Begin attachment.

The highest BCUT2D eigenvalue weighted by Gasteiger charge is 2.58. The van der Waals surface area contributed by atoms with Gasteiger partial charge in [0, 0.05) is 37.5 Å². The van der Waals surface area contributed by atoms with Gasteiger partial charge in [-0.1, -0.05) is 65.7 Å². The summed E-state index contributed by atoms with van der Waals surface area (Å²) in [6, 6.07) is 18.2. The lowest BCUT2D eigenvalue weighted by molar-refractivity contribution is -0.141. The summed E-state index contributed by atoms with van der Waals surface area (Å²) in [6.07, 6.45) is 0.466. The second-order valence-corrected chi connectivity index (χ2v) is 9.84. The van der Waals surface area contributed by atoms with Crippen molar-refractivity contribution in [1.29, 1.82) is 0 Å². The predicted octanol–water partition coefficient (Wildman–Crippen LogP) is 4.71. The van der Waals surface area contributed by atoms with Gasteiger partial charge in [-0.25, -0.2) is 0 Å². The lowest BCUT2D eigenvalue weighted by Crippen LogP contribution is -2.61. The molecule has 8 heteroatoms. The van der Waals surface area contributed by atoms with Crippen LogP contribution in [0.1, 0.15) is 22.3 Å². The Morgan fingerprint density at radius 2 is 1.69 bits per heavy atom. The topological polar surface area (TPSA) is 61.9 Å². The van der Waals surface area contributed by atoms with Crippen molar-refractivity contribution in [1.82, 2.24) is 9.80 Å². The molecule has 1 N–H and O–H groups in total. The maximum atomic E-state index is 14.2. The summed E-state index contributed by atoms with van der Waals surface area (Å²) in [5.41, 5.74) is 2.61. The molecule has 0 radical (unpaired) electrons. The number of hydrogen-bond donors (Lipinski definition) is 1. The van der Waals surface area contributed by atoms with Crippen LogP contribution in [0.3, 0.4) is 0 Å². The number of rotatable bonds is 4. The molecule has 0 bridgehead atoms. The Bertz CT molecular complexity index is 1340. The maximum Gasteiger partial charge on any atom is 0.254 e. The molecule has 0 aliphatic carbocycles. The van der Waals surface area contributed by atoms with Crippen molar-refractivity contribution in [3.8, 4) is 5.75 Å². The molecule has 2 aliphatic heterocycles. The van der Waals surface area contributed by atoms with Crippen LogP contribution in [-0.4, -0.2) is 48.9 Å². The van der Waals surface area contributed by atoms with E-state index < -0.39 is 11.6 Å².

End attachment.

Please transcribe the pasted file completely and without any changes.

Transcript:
The highest BCUT2D eigenvalue weighted by Gasteiger charge is 2.58. The van der Waals surface area contributed by atoms with Gasteiger partial charge in [0, 0.05) is 37.5 Å². The van der Waals surface area contributed by atoms with Gasteiger partial charge in [-0.1, -0.05) is 65.7 Å². The summed E-state index contributed by atoms with van der Waals surface area (Å²) in [6, 6.07) is 18.2. The lowest BCUT2D eigenvalue weighted by molar-refractivity contribution is -0.141. The summed E-state index contributed by atoms with van der Waals surface area (Å²) in [6.07, 6.45) is 0.466. The second-order valence-corrected chi connectivity index (χ2v) is 9.84. The van der Waals surface area contributed by atoms with Crippen molar-refractivity contribution in [1.29, 1.82) is 0 Å². The predicted octanol–water partition coefficient (Wildman–Crippen LogP) is 4.71. The van der Waals surface area contributed by atoms with Gasteiger partial charge in [-0.25, -0.2) is 0 Å². The lowest BCUT2D eigenvalue weighted by Crippen LogP contribution is -2.61. The molecule has 8 heteroatoms. The van der Waals surface area contributed by atoms with Crippen LogP contribution in [0.1, 0.15) is 22.3 Å². The Morgan fingerprint density at radius 2 is 1.69 bits per heavy atom. The topological polar surface area (TPSA) is 61.9 Å². The van der Waals surface area contributed by atoms with Crippen molar-refractivity contribution in [1.82, 2.24) is 9.80 Å². The molecule has 1 N–H and O–H groups in total. The maximum atomic E-state index is 14.2. The summed E-state index contributed by atoms with van der Waals surface area (Å²) in [5.41, 5.74) is 2.61. The molecule has 0 radical (unpaired) electrons. The number of hydrogen-bond donors (Lipinski definition) is 1. The van der Waals surface area contributed by atoms with Crippen LogP contribution in [0.3, 0.4) is 0 Å². The number of rotatable bonds is 4. The molecule has 0 bridgehead atoms. The Bertz CT molecular complexity index is 1340. The maximum Gasteiger partial charge on any atom is 0.254 e. The molecule has 0 aliphatic carbocycles. The van der Waals surface area contributed by atoms with Crippen molar-refractivity contribution in [3.8, 4) is 5.75 Å². The molecule has 2 aliphatic heterocycles. The van der Waals surface area contributed by atoms with Crippen LogP contribution in [-0.4, -0.2) is 48.9 Å². The van der Waals surface area contributed by atoms with E-state index < -0.39 is 11.6 Å².